A 2016 study in Preventative Medicine determined that in general, some exercise is better than no exercise. Researchers found that for individuals who not have any inherent sensitivity, exercise in unhealthy air conditions can still be beneficial up to a certain point, when suddenly the negative health effects outweighed any potential gain. According to the findings, it took 10 hours of walking or five hours of biking when PM2.5 was at 50 micrograms per cubic meter — which is well into the EPA’s unhealthy zone — before you started canceling out the cardiovascular benefits of exercise. But there’s a caveat. The harder you are breathing, the shorter your exposure should be. To further complicate things, most air quality information is measured according to the AQI, which includes pollutants besides PM2.5 and is, therefore, a different scale from the one used in the study, but the point is still relevant. It is important to consider air quality, at least during fire season, before you plan a big, hard day in the mountains.

The best way to determine if the air is too bad to exercise is to go to AirNow.gov. You can enter your ZIP code and a graphic will pop up that indicates the air quality in your neighborhood. As I write this, the AQI for Victor is 52, just touching into the moderate level where most of us are fine being outside exercising. (Remember, this number is not the PM2.5 number.) Unhealthy for the general population starts around 150 on the AQI scale, with 200 being the level when a general health alert is warranted. Last week, a crowdsourced air-quality monitor in Driggs, Idaho, which is included in the AirNow data, registered around 130. That’s pretty darn bad air for our neck of the woods — bad enough that the experts would advise even those of us with healthy lungs to stay indoors when we were breathing hard.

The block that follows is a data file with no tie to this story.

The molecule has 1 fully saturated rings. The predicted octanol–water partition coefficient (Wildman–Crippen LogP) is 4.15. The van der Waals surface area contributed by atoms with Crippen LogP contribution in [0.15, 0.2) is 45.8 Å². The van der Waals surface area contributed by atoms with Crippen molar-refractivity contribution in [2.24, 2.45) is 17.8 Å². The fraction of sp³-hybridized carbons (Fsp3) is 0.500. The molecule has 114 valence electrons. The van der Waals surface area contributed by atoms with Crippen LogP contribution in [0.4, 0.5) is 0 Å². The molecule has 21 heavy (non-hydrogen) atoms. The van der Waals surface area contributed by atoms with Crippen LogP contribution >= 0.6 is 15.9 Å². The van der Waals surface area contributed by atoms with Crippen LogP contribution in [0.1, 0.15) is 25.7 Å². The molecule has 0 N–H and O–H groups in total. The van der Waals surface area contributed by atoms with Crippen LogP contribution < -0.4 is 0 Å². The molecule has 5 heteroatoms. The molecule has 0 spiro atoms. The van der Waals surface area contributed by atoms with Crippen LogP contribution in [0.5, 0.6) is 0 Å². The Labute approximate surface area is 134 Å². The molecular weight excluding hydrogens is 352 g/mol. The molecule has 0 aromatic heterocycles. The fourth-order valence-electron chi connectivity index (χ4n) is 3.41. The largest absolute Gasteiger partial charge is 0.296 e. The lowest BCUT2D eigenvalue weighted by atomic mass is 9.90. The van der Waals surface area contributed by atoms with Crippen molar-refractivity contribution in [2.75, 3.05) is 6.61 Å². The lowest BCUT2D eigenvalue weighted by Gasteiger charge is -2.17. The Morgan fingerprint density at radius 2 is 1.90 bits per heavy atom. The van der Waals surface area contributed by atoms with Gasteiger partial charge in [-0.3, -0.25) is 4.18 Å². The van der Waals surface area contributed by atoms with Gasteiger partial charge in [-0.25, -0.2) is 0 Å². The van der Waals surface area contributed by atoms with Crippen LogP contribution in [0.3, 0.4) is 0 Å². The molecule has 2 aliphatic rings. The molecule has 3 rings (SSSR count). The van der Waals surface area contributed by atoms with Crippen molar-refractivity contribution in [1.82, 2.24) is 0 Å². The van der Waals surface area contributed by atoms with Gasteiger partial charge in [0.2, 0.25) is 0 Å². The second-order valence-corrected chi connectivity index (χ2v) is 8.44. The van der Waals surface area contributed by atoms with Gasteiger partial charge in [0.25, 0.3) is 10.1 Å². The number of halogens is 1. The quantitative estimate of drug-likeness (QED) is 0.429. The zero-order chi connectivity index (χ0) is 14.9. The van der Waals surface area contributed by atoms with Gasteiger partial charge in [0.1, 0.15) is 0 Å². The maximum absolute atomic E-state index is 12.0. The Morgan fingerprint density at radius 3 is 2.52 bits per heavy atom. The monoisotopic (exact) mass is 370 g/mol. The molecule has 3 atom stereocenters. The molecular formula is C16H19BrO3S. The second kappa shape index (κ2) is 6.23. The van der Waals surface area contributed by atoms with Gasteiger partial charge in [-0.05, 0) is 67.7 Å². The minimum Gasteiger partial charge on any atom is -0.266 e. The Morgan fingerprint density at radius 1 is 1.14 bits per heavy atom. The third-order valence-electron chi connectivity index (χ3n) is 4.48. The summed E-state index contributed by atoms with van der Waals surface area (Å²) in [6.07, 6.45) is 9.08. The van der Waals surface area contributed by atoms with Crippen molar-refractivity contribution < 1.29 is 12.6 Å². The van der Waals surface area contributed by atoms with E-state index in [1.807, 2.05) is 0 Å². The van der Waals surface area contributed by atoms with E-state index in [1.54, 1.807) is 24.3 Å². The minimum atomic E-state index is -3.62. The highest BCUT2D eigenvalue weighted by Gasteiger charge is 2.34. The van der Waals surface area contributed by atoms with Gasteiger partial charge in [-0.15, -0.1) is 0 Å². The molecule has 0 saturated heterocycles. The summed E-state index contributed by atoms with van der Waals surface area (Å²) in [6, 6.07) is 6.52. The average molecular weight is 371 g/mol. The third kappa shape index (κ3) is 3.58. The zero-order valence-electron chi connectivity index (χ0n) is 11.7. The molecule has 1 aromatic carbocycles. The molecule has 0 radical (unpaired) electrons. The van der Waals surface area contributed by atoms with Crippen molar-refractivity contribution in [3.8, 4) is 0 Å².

If you don’t have access to AirNow, you can use visual landmarks to gauge air quality. We all know good air. It’s when the Tetons are etched against the sky in full detail, and you can detect rocks, snow fields, spires and slabs from miles away. On those days, go big. You can breathe as hard and deep as you want without worrying about the health of your lungs.

When visibility gets down to about 6 miles — and I’m not talking just haze, I mean you cannot see the Tetons at all from 6 miles away — air quality is moderate. Three miles, it’s poor, and time for even those of us who have no particular sensitivities to stay indoors doing squats and burpees to get our exercise fix.

On that Sunday two weeks ago, I didn’t know a lot of this stuff, but my friends and I knew the air quality was bad. We could taste it. It blocked the Tetons from view. We knew it was smoky. We decided we still wanted to ride our bikes, but we modified our route. Instead of a long uphill ride that would have had us panting for hours, we opted for more a rolling cross-country option. I think we probably still ended up smoking the equivalent of a few cigarettes, but we weren’t sucking wind quite as much as we would have been if we’d stuck to our original plan, and I think that was a good thing.

Molly Absolon writes every other week. Contact her via columnists@ jhnewsandguide.com.